full house

it seems people’s biggest fears about the rural life stem around the issue of “isolation”. it is true, we live much farther away from our nearest neighbor than our urban counterparts.we live even farther away from our closest friends, some dear family and most of our like minded peers. we are however far from isolated, why you ask, because for some reason, people flock to this place.


they come for so many reasons it would be hard to name them all. people land here for learning and for resting. they live with us for a short while or nearly a year. visits are often in the summer, but winter on the farm has attracted quite a few. our reasons for hosting are as numerous as our guests: we welcome school groups here because long ago we were asked if we could provide this experience.  we invite apprentices to learn with us because we feel it necessary to share what we have learned. japan, france, australia, canada, germany, and most states of the union have all been represented in the hollow. all ages, all types;  children and retired all learn something here: farm life transforms everyone that lives it, if only for a day.

for us, we love to host, this time of year the farm is always full of life. the freedom of summer allows folks to come in so many ways: they come to work and fish and play in the creek and breathe deeply.  


this is a place where you can escape the pressures of your own life and embrace a rhythm defined by the rising and falling sun, the daily chores and the weather. it’s uncomfortable: you get bites in unthinkable places by unidentifiable bugs, you will be hot, sticky, tired, sunburnt, and more. but it is satisfying, to fill your belly on farm raised food at the start and end of a hard working day, it changes you, it feeds your body and soul:  it is good for everyone.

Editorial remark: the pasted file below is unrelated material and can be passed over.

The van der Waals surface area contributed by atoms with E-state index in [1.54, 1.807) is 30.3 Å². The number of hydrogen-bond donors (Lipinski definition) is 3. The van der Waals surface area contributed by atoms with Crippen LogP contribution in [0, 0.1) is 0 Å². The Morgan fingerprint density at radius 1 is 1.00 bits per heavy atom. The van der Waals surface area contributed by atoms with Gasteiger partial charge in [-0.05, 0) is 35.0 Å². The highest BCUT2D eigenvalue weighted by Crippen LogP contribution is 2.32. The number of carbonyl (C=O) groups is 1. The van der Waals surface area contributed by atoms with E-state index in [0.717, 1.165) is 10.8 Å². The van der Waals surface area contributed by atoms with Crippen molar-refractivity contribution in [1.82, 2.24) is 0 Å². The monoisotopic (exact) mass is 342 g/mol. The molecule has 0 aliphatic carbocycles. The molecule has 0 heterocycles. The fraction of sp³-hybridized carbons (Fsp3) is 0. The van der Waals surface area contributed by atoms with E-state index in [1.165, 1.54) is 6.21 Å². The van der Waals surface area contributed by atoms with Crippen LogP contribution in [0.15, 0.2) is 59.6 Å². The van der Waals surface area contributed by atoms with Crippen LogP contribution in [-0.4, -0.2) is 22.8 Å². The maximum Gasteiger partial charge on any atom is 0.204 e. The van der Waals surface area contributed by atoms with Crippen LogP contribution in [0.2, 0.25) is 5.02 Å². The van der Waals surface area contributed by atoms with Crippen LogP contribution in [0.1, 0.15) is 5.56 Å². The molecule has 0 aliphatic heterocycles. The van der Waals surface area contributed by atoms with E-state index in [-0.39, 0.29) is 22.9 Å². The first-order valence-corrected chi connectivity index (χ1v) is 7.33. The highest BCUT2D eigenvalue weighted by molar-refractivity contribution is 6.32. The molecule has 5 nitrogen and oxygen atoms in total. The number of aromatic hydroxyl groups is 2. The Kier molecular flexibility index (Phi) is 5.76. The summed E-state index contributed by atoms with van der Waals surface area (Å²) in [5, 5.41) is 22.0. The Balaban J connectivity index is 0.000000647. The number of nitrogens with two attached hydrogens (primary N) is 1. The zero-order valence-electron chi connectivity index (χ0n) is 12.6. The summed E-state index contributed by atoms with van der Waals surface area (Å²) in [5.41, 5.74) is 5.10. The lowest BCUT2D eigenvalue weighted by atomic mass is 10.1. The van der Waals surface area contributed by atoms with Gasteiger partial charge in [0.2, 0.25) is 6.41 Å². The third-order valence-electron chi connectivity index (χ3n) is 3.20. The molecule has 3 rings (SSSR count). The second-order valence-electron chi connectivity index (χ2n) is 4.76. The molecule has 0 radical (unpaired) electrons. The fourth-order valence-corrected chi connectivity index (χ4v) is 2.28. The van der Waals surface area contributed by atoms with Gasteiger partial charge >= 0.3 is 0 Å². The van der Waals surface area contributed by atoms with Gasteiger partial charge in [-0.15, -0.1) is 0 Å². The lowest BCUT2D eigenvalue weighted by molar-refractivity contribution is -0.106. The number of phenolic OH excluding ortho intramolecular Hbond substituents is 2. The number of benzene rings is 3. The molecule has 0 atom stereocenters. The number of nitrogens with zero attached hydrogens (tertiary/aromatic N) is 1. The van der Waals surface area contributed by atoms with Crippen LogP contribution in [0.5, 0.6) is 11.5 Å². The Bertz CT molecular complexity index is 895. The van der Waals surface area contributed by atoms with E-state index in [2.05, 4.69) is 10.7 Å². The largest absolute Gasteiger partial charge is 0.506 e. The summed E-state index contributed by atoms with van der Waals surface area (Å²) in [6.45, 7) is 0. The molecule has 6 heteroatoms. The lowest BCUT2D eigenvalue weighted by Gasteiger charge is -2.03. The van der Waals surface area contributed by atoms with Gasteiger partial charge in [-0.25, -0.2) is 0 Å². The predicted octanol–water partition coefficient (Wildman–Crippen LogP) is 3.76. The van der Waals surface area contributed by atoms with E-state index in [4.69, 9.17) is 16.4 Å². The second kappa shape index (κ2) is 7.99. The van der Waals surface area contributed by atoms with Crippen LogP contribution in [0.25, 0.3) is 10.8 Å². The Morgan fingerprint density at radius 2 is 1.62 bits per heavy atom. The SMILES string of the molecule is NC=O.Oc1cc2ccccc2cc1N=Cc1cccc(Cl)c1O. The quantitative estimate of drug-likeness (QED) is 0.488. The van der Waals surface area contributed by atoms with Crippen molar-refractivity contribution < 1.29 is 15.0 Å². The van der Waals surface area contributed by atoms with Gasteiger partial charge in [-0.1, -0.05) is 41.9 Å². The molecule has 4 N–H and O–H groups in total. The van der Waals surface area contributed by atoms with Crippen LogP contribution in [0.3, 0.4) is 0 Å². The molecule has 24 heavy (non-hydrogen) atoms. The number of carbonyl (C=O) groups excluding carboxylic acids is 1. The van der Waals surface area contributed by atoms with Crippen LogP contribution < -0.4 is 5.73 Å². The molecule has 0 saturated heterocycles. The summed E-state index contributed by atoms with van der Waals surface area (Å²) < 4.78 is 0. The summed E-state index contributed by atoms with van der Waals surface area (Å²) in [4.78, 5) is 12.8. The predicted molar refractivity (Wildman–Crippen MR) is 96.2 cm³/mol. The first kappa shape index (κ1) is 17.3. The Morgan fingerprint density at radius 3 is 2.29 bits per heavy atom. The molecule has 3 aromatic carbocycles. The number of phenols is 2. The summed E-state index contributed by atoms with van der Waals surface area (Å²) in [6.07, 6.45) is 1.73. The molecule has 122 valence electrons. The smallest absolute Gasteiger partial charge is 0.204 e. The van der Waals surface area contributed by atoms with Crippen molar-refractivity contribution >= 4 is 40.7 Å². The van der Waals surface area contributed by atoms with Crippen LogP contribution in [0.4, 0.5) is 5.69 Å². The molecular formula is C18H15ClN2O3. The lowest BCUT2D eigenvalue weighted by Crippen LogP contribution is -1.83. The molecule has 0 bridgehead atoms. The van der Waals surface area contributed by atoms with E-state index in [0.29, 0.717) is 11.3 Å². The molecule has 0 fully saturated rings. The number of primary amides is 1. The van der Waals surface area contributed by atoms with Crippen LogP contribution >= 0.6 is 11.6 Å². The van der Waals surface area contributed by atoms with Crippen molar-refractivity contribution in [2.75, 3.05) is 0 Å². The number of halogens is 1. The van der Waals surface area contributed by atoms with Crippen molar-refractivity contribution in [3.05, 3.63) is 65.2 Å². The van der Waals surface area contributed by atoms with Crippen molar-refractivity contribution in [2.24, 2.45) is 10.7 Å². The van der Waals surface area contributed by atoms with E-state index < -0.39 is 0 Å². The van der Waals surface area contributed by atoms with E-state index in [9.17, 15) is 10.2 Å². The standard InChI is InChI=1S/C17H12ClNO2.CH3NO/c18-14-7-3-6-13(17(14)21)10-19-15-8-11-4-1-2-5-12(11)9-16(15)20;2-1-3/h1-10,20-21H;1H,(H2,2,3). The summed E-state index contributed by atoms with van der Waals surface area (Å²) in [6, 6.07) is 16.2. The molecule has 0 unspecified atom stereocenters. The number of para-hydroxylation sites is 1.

when we first met mel he was designing his camper. he would have a self made mobile home, perfect to house him as he moves about to satisfy his wanderlust.  i am not sure any of us knew then he would be back, years later, with his wife setting up a temporary home along the creek in that very camper.  right now, the camper is being readied to keep these two comfortable as they envision the next spot to settle, another step on their journey. it is an honor to have them starting here.


this week also we get to watch another rite of passage unfold: the farm camp. these visits are special indeed. you see, the young friends that arrive on the farm solo and integrate into our farm family life are rare. for now, our farm camp is only for those we have known  for many many years.  sasha’s best buddy is here this week. these teens have been friends since toddlerhood, i know this week together will be steeped with adventure and meaning for all of us.


the days ahead will be full to the brim with chanterelles and blueberry pies and guests. we will be busy and excited and most definitely not alone. isolation in rural life might be a possibility, but not here, not now.

1 thought on “full house

  1. Oh My! So many things to say, though firstly – look at Sasha! We need to get down for a visit before I don’t recognize him anymore!!
    But I couldn’t agree more, we find ourselves hosting friends and family so often, as well as working CSA members and interns – not to mention our two farmers markets and 80+ family CSA. But we still get comments from (slightly snideful) family members about Hazel’s socialization – “she’s just upset because she doesn’t see people too often”. Nope, she’s just tired! ❤

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